Music Features

Used Adventures In Hi-Fi #1

Mark Lanegan: Field Songs (Oxfam, Rochester, £5.99)
Booth & The Bad Angel: s/t (Oxfam, Cambridge, £3.99)

The first of my columns here at the new improved NoRipcord gave me tremendous grief. My brief: a column detailing the gems that can be found when most unexpected: in tatty little used stores, in charity shops, even (if you’re lucky) in a builder’s skip. My problem: lack of available material? Good grief, far from it. The issue was narrowing down my subject, but I think we’ve managed it.
For today’s records, I freely admit I paid over the odds. Usually, one must balk at spending more than a couple of quid on a secondhand album, be it CD or vinyl. There are rules, you know: check the scratches; sometimes you have to walk away; etc. But I had to buy these, and they were worth it – solo albums tend to be tricky beasts, and for every success there’s a dozen embarrassing failures (sometimes whole careers fall into the latter), but these were two I had good reason to look at.
Ah, the 1990’s. It frightens me when I find children at university who were born in the 1990’s. That’s not natural. Likewise it frightens me when I find out that James’ Sit Down was only kept off the number one spot by Chesney Hawkes, a way back in 1991. It only seems yesterday when my teenage centre-parting was swaying to this Brit-indie classic, but the likes of this song, Laid, She’s A Star etc. made James one of the most respected (although unfairly lumped into Madchester) of the island’s 1990’s indie offerings. At the heart of this was charismatic, golden-throated front man Tim Booth, and it’s he who offers up Booth & The Bad Angel. So who is this Bad Angel? In a cunningly-executed play on words we have cinematic composer/arranger Angelo Badalementi, otherwise best known for his soundtrack work for David Lynch (that’s his touch you’ll hear in Twin Peaks, or Blue Velvet, or Mulholland Drive). An unlikely combination for sure, Badalementi adding swathes of synths to Booth’s soaring vocals, over songs varying between wide-eyed debauchery and life-affirming anthems, white-boy electro-funk to straight-ahead rock’n’roll. It’s occasionally patchy, but on the whole was a criminally-overlooked record, and a real showcase for one of the best indie/rock singers this country has produced in the last two decades.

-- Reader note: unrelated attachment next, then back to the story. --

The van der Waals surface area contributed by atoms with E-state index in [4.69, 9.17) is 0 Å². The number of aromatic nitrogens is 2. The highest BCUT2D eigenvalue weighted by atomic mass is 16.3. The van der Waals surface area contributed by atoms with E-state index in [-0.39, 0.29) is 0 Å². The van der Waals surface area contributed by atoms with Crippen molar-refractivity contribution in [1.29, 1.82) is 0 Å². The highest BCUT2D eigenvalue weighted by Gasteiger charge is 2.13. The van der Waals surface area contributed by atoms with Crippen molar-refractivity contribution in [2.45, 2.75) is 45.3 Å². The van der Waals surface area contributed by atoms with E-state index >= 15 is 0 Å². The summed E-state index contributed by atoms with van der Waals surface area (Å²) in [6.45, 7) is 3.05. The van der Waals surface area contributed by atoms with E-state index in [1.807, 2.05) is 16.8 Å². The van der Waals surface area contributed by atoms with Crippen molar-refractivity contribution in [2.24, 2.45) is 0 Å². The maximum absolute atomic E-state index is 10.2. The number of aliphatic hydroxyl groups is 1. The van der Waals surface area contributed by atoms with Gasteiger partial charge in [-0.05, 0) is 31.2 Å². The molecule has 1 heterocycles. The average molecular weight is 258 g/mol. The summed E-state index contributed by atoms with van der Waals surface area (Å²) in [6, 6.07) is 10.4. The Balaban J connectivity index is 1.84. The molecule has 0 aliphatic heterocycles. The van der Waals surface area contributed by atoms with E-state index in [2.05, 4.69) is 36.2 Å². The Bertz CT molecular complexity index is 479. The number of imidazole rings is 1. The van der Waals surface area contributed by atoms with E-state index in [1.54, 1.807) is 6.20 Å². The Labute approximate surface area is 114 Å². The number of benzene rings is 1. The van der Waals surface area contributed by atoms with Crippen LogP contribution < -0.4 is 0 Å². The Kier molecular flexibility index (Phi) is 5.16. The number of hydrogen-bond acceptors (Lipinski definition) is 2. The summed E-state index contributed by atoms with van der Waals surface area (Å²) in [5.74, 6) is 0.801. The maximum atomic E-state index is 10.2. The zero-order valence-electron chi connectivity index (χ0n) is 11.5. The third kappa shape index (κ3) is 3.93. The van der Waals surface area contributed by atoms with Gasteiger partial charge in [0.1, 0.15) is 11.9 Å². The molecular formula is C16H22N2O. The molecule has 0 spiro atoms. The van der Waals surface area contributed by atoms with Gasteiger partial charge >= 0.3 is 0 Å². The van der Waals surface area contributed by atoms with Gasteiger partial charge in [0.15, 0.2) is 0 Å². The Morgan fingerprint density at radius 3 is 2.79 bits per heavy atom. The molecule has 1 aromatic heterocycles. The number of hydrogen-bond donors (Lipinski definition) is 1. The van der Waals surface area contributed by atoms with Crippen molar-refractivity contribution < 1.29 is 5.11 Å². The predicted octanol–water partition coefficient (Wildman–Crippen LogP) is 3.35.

At quite the other end of the spectrum from Booth’s smooth, dynamic vocals, lie Mark Lanegan’s gruff, whiskey-soaked acoustic numbers. There are a number of parallels to be drawn between Lanegan and Booth: both sprung from the creative hotbeds in the late 1980’s (the Seattle of Nirvana, Pearl Jam and Soundgarden for Lanegan, the Manchester of Stone Roses, Happy Mondays and Factory for Booth); both rose to fame in scenes that took over the early 1990’s; both released solo albums in the middle of the decade before returning to their previous bands. But aside from that, these two records could barely be more different. Where Booth sweeps along on washes of keyboards and grandiose mock-opera stylings, Lanegan bears his soul on his guitar, producing some of his most beautiful and tender moments to date.
Considerably less bombastic than its stunning successor, 2004’s Bubblegum, Field Songs is nonetheless a beautifully crafted and very worthy record. Opening with the guttural One Way Street and progressing through the very tenderest of heartfelt ballads in Kimiko’s Dream House, Field Songs is Lanegan turning his back on the grunge that made his name and establishing himself as an artist. Whereas Booth’s album is really a slight twist on James’ sound (especially in stand-out tracks like I Believe), Lanegan is stripping back to basics and changing his outlook a bit.
Here we have two albums that couldn’t have been more appropriate for me to open up this column: something I didn’t expect, that turned out to be ace (Lanegan); something I’ve been looking for since hearing it on the Evening Session (Booth). It’s what trawling the racks of charity shops is all about.